An association of foolish people

Again and again, if it happens that people speak to those outside the anthroposophical society about me, saying for example: ‘The doctor has said this or that ‘, one should place oneself in the shoes of the person who hears someone else making such statements! For example, if someone says – such things happen in our association, I do not even say jokingly that this does not happen amongst us – so if someone says: ‘The doctor takes care of the spiritual development of the members‘, what should a person from outside think other than that this is an “Association of Foolish People”, who blindly follow one human being. […] We need to take Spiritual Science seriously, and we should do nothing to harm it.

Source (German): Rudolf Steiner – GA 253 – Probleme des Zusammenlebens in der Anthroposophischen Gesellschaft – Dornach, September 10, 1915 (page 31)

Translated by Nesta Carsten-Krüger

Previously posted on November 1, 2016

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A definition can never explain the essence of a thing

The big mistake, the great illusion, of the materialistically minded people, is that they believe a definition or a description can fully explain the essence of a thing.

I have often illustrated the grotesque nature of this belief in the past by pointing out the fact that a school of Greek philosophers once sought to define a human being and finally found that a human being is a creature with two legs and no feathers. Now, that is undoubtedly true. One can say that it is an absolutely correct definition. The next day, someone who understood the definition brought with him a plucked rooster and said: “This is a creature with two legs and no feathers, so it must be a human being.”

Source (German): Rudolf Steiner – GA 253 – Probleme des Zusammenlebens in der Anthroposophischen Gesellschaft – Dornach, September 11, 1915 (page 33)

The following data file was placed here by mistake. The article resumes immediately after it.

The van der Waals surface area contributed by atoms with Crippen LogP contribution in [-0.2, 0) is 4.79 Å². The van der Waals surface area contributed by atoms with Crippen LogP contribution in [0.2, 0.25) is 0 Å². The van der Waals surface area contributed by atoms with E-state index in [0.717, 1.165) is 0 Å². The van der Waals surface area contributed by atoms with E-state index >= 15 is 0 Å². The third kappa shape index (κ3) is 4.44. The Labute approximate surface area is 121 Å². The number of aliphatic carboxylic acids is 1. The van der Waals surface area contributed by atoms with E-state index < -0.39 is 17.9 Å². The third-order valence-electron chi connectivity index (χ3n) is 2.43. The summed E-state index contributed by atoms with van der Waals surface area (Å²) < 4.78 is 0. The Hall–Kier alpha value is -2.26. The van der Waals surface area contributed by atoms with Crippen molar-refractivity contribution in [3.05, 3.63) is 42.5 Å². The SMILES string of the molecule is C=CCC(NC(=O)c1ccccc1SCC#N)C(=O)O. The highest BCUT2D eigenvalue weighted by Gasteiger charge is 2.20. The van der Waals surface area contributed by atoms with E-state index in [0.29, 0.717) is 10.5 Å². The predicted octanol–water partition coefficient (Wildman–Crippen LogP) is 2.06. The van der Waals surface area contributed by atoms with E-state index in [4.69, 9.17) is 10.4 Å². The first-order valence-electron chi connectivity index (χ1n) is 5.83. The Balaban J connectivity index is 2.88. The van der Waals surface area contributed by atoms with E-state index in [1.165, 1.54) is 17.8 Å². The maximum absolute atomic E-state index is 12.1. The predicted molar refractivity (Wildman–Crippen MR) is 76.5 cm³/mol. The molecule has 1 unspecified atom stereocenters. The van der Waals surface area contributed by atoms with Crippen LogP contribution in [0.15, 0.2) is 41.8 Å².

Anonymous translator

Previously posted on October 28, 2016

There is no worse phrase than this: ‘just look into yourself.’

There is no worse phrase than this: ‘look deep into yourself. ‘There one finds, however, only the lower self. One must seek lovingly outside oneself, and then one will find what one is seeking. I have known people who said: ‘what do I need? I don’t need anything at all, because I’m Atma (soul). ‘– and even though they constantly say “Atma, I’m Atma”, they do not become conscious of Atma, all they know about it is that it is a word with four letters. It leads to closing oneself off when gazing into yourself. For we are part of the whole. The finger is only finger because it is part of the body. If we separate it from the organism, then it is no longer a finger. The finger does not separate itself from the organism; but the human being is so “clever” that he believes that he could detach himself from the earth, although if he is just a few kilometers above the surface of the earth, he perishes. […] It is the worst possible mistake to want to find the god within yourself. Losing oneself through entering into all the details of the world, that is the right path. He who dedicates him or herself to love and humility will find godliness, while he who seeks God in himself, hardens.

Source (German): Rudolf Steiner – GA 98 – Natur- und Geistwesen – ihr Wirken in unserer sichtbaren Welt – Vienna, November 7, 1907 (page 38-39)

Translated by Nesta Carsten-Krüger

Previously posted on October 26, 2016

Who is a True Christian?

Let us imagine that there is a man who knows nothing of the name of Christ Jesus, nothing of what is communicated in the Gospels, but that he understands the radical difference between the nature of wisdom and might and that of love. Such a man, even though he knows nothing of the Mystery of Golgotha, is a Christian in the truest sense. A man who knows that love is there for the paying of debts and brings no profit for the future, is a true Christian. To understand the nature of love — that is to be a Christian!

Source: Rudolf Steiner – GA 143 – Love and Its Meaning in the World – Zurich, 17th December, 1912

Translated by Dorothy S. Osmond & E.A. Frommer & S. Derry

Spiritual Perfecting and Deeds of Love

Spiritual perfecting will be for earthly man the goal most worthy of aspiration — (this is described at the beginning of my second Mystery Play, The Soul’s Probation) — but nobody who understands what deeds of love truly are will say that his own striving for perfection is selfless. Striving for perfection imparts strength to our being and to our personality. But our value for the world must be seen to lie wholly in deeds of love, not in deeds done for the sake of self-perfecting. Let us be under no illusion about this.

Source: Rudolf Steiner – GA 143 – Love and Its Meaning in the World – Zurich, 17th December, 1912

Translated by Dorothy S. Osmond &  E.A. Frommer & S. Derry